Social networks rely on user-generated content, by users who are both consumers and producers of content. The digital labor of these ‘prosumers’ generate data, which is collated and analysed for patterns through the use of algorithms. For example, Facebook’s algorithm determines what you see on your news feed by carefully combing through your interactions with your friends, the kind of information you look for, your indicated interests, and the pages you follow. Google has also professed ignorance on the minute working of their search algorithms despite the fact it is in effect the largest index of human knowledge.
Data mining of social networks provides information on millions of users and their online activities, on what appeals to them and can garner the most ‘likes’. This data, collected in real time can build user profiles, to market products to users in more targeted and detailed ways. Thus, sponsored pages and tweets also find their way into users’ social media feeds, depending on their interests.
With masses of data being produced every day, and newer, more sophisticated ways of analyzing and aggregating the same, privacy of data has become a key concern. While more effective data protection is necessary, there also must be more transparency about how the data is being collected and used. For example, the Sydney Health and Society Group’s analysis of big data and healthcare looks at online platforms like Smart Patients, which is a community of patients. These companies encourage patients to write about their experiences of illness. This information is not just useful for other patients, but has commercial value as the data (which is controlled by the platforms) can be harvested and sold to clients.
TMI: How Over Sharing Compromises Your Privacy
The Cost of Cookies
A performance artist in New York, Risa Puno, conducted a social experiment, where she distributed cookies to people in exchange for personal information. The experiment titled ‘Please Enable Cookies’ was meant to illustrate how easy it was to get people to divulge personal data in exchange for something ‘free’. Pino refused to tell them what she would do with the information and referred them to her ‘terms of service’ instead, which was in fine print and gave her the right to display and share the data. Almost 400 people willingly shared personal information including social security digits, address and zip code.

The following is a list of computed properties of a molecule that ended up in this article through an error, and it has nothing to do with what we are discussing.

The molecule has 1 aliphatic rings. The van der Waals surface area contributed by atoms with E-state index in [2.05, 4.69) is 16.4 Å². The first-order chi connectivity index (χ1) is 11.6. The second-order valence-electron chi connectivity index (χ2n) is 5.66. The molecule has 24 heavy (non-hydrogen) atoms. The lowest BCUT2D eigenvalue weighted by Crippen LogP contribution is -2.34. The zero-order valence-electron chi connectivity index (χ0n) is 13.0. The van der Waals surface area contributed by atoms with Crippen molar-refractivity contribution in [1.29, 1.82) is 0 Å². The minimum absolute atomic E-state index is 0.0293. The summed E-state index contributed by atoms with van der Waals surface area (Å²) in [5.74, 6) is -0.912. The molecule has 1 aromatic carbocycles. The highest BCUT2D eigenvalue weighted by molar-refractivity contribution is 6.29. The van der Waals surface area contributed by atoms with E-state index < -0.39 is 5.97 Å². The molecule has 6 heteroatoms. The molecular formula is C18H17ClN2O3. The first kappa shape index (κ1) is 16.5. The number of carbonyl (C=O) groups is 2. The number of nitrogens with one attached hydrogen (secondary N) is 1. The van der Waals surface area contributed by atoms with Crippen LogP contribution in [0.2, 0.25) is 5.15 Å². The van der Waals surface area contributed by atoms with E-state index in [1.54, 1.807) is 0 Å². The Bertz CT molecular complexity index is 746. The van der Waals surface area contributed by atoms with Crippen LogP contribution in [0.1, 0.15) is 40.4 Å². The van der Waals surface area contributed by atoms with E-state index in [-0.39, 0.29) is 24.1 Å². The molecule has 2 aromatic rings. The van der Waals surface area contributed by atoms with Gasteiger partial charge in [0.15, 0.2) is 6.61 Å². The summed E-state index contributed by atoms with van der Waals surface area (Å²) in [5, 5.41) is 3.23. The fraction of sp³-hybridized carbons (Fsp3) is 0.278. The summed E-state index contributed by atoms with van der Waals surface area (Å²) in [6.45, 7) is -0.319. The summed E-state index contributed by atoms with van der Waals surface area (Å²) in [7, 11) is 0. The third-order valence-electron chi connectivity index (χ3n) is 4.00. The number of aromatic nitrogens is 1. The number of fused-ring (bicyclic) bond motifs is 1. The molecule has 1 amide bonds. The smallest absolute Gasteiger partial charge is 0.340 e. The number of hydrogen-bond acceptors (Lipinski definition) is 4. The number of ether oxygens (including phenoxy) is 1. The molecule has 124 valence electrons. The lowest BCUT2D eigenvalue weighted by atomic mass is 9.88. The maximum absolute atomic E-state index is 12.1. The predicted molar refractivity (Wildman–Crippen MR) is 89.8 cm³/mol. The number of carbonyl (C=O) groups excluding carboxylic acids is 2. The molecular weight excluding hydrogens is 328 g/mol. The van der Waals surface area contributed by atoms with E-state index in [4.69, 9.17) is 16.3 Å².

Opting out of cookies
The Right to be Forgotten: Erasing the Digital Footprint
The permanent nature of the Internet allows information to live on in infamy, thus leaving a digital trail that can follow an individual for the remainder of their lives. Often times, individuals have data shared about them without consent or knowledge (as in the cases of children who have digital footprints created by parents or family members). The right to be forgotten has emerged as a response to the increasing trend of hyper online visibility. It attempts to negotiate how individuals can exercise control and have a voice in how and to what extent information about their past lives (in cases where such information might have an impact upon their current lives) should be easily available on the web.
The debate around “Right to be Forgotten” has its origins in the EU data protection drive and was crystallized out of discussions emerging from a court case in Spain which was later appealed by Google at the European Court of Justice(ECJ). Existing provisions in the EU Data Protection Directive, and Article 8 of the European Convention on Human Rights which enshrines the right to respect for private and family life have been extended to make the case for a “right to be forgotten.”